My aunty was a great interpreter, but also an Elder in the truest sense of the word with all of the wisdom that carries. My favourite story about her is the time that my dad, as a young leader, addressed a community meeting in our hometown of Fort Good Hope. He gave what I’m told was a great speech, in English, relying on the skills of my aunty to convey his meaning to the unilingual Dene in the room. She didn’t. She waited until he was done speaking and then told him to interpret for himself, to tell people in his own words and in his own language whatever it was that he thought they needed to hear. A challenge to his own responsibility for understanding the importance of interpretation, to his accountability to his community, to the importance of grounding himself in his own language and culture if he wanted to lead. He did the speech himself a second time, and she never interpreted for him again.
Here is what I understand that story to mean: the burden of transformational change cannot be shouldered by “leaders” alone. Nor should it be. Becoming our best selves depends on our personal integrity and commitment to improvement, but it also requires the support and insistence of our families and communities to carry us through the discomfort of growth, challenge, and the uncertainty of innovation.
Striving for a better country won’t be simple or easy. It will require a lot of interpretation to move beyond understanding what better means to you, or to me. Being better demands that we come to appreciate what better means to each other, and how and why those understandings are meaningful. This is hard work and it’s okay for it to feel that way. Be gentle with yourself, and don’t be disheartened by the magnitude of the challenge. But know that gentleness is not the same as complacency, and complacency is not an option.
What I love about the idea of a better country is the liberation and challenge that comes with working towards something without an end point, something that infinitely calls for more. This work demands tolerance, patience, and deep personal commitment. It asks us to bring our best selves, to hold each other up, and to embrace the discomfort of real transformation. It is a recognition that a better country is what we collectively make it to be, and that our work as interpreters is to seek understanding, not as an accomplishment but as a practice and commitment and way of being through every step of that journey.
Listen to part of Kyla’s talk below:
The Gordon Foundation is a philanthropic foundation based in Toronto, Canada. The Foundation undertakes research, leadership development and public dialogue so that public policies in Canada reflect a commitment to collaborative stewardship of our freshwater resources and to a people-driven, equitable and evolving North. Over the past quarter century, The Gordon Foundation has invested over $27 million in a wide variety of northern community projects and freshwater protection initiatives.
The objective of the Jane Glassco Northern Fellowship is to recognize emerging leaders interested in public policy from among a diverse range of talented, dedicated and motivated northern Canadians. The program aims to support northerners in the early stages of their career who want to build on their skills and leadership. The program enables participants to better articulate and share their research and ideas publicly, as well as create dialogue, to bring about a more healthy, self-reliant and sustainable North.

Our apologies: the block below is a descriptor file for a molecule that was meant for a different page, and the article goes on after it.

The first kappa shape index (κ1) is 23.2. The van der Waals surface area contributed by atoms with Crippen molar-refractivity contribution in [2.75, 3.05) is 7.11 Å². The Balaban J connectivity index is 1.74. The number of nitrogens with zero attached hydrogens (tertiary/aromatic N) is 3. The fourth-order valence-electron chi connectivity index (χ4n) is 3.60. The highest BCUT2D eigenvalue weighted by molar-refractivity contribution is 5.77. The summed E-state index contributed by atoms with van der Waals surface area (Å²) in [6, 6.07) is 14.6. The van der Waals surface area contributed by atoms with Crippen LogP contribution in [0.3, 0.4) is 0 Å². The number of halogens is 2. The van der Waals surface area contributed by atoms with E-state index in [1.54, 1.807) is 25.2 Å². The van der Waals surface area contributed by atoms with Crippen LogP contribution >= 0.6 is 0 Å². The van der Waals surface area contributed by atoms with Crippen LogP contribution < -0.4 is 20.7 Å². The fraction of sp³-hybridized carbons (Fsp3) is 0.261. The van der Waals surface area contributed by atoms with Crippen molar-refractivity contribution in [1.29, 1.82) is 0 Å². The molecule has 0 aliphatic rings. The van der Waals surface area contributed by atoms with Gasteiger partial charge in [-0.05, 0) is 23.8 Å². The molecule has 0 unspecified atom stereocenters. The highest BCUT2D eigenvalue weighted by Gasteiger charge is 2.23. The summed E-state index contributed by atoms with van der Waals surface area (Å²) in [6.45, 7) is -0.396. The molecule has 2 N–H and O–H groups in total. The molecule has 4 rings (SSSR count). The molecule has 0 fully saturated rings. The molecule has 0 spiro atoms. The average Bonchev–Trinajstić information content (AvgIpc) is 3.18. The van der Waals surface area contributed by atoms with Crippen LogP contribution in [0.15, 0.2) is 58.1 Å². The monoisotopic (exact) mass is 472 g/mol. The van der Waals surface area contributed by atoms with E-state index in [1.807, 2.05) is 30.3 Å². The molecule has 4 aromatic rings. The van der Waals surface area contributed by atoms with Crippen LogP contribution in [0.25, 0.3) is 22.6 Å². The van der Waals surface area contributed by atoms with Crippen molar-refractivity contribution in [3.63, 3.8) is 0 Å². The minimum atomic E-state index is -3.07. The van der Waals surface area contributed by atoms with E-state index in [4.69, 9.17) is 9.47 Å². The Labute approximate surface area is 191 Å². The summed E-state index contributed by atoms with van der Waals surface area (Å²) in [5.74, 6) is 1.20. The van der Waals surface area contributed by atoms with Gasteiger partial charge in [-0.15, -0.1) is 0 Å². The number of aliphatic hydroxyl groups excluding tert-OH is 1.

Throughout the 2-year program, participants meet four times (in each Territory, and Ottawa) for educational gatherings, to work on research independently and collectively, and learn from some of the most prominent voices of leadership, policy development, negotiations and traditional knowledge. Upon completion of the program, participants become a member of a growing Alumni network, which meets for continued networking and learning opportunities, and has access to a granting program that facilitates their continued policy research and education interests.
This high profile position requires strong networking and relationship management skills; experience with public policy analysis and development; and good knowledge of leadership development needs in the North.
As the lead mentor to up to 15 Fellows, you will be able to support their policy research interests, facilitate group work, and provide guidance and advice. You are also a seasoned facilitator and are comfortable developing and implementing learning sessions in a variety of content-appropriate formats.
You are polished, professional, and confident and excel in a fast-paced and evolving environment. You will be equally comfortable and productive as a solo operator and team player.
This role reports to the President and CEO and is supported by the administrative team at the Foundation, including a logistics coordinator, and administrative and financial support people.
This is a full-time position, reporting to the Foundation’s Toronto office. The successful candidate may work from the Toronto office, or from a remote location, preferably in the North.
To apply, please include “Director, Fellowship Program; The Gordon Foundation” in the subject line and submit your resume to: HEATHER LAWSON, Vice President, CONROY | ROSS PARTNERS, firstname.lastname@example.org
Deadline: Your resume and cover letter must be received by March 3, 2017.